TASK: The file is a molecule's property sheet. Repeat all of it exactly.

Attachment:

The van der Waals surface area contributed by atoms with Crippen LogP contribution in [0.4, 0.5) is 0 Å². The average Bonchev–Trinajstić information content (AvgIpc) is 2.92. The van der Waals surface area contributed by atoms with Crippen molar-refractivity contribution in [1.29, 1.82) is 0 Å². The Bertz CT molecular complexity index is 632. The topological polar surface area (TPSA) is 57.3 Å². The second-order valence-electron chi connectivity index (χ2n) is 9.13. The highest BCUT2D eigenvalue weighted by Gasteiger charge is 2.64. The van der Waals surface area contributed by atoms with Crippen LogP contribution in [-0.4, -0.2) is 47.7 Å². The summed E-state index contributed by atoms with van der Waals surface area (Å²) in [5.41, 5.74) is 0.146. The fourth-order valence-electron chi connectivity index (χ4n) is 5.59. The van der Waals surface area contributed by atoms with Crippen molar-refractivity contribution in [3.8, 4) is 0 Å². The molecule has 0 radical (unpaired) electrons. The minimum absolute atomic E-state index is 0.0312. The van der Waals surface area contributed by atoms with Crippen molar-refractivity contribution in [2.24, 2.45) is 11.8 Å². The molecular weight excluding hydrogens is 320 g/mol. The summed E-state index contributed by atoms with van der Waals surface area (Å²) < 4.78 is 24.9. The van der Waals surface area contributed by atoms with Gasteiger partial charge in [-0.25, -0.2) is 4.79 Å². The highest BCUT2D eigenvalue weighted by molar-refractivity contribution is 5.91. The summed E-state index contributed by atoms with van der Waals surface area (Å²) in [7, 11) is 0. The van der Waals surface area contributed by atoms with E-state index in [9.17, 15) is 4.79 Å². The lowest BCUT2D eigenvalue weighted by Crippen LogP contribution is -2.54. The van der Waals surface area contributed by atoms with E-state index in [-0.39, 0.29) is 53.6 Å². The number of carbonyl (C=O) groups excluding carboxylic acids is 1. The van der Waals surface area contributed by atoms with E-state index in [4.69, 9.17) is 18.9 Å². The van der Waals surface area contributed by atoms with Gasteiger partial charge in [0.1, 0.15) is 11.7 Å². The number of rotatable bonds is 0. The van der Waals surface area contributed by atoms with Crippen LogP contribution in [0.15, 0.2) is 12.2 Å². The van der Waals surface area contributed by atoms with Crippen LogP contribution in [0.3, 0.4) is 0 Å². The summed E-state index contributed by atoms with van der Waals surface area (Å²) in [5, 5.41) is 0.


The van der Waals surface area contributed by atoms with Crippen LogP contribution in [0.4, 0.5) is 0 Å². The average Bonchev–Trinajstić information content (AvgIpc) is 2.92. The van der Waals surface area contributed by atoms with Crippen molar-refractivity contribution in [1.29, 1.82) is 0 Å². The Bertz CT molecular complexity index is 632. The topological polar surface area (TPSA) is 57.3 Å². The second-order valence-electron chi connectivity index (χ2n) is 9.13. The highest BCUT2D eigenvalue weighted by Gasteiger charge is 2.64. The van der Waals surface area contributed by atoms with Crippen LogP contribution in [-0.4, -0.2) is 47.7 Å². The summed E-state index contributed by atoms with van der Waals surface area (Å²) in [5.41, 5.74) is 0.146. The fourth-order valence-electron chi connectivity index (χ4n) is 5.59. The van der Waals surface area contributed by atoms with Crippen molar-refractivity contribution in [3.8, 4) is 0 Å². The molecule has 0 radical (unpaired) electrons. The minimum absolute atomic E-state index is 0.0312. The van der Waals surface area contributed by atoms with Crippen molar-refractivity contribution in [2.24, 2.45) is 11.8 Å². The molecular weight excluding hydrogens is 320 g/mol. The summed E-state index contributed by atoms with van der Waals surface area (Å²) < 4.78 is 24.9. The van der Waals surface area contributed by atoms with Gasteiger partial charge in [-0.25, -0.2) is 4.79 Å². The highest BCUT2D eigenvalue weighted by molar-refractivity contribution is 5.91. The summed E-state index contributed by atoms with van der Waals surface area (Å²) in [7, 11) is 0. The van der Waals surface area contributed by atoms with E-state index in [9.17, 15) is 4.79 Å². The lowest BCUT2D eigenvalue weighted by Crippen LogP contribution is -2.54. The van der Waals surface area contributed by atoms with E-state index in [-0.39, 0.29) is 53.6 Å². The number of carbonyl (C=O) groups excluding carboxylic acids is 1. The van der Waals surface area contributed by atoms with E-state index in [4.69, 9.17) is 18.9 Å². The van der Waals surface area contributed by atoms with Gasteiger partial charge in [0.1, 0.15) is 11.7 Å². The number of rotatable bonds is 0. The van der Waals surface area contributed by atoms with Crippen LogP contribution in [0.15, 0.2) is 12.2 Å². The van der Waals surface area contributed by atoms with Crippen LogP contribution in [0.3, 0.4) is 0 Å². The summed E-state index contributed by atoms with van der Waals surface area (Å²) in [5, 5.41) is 0.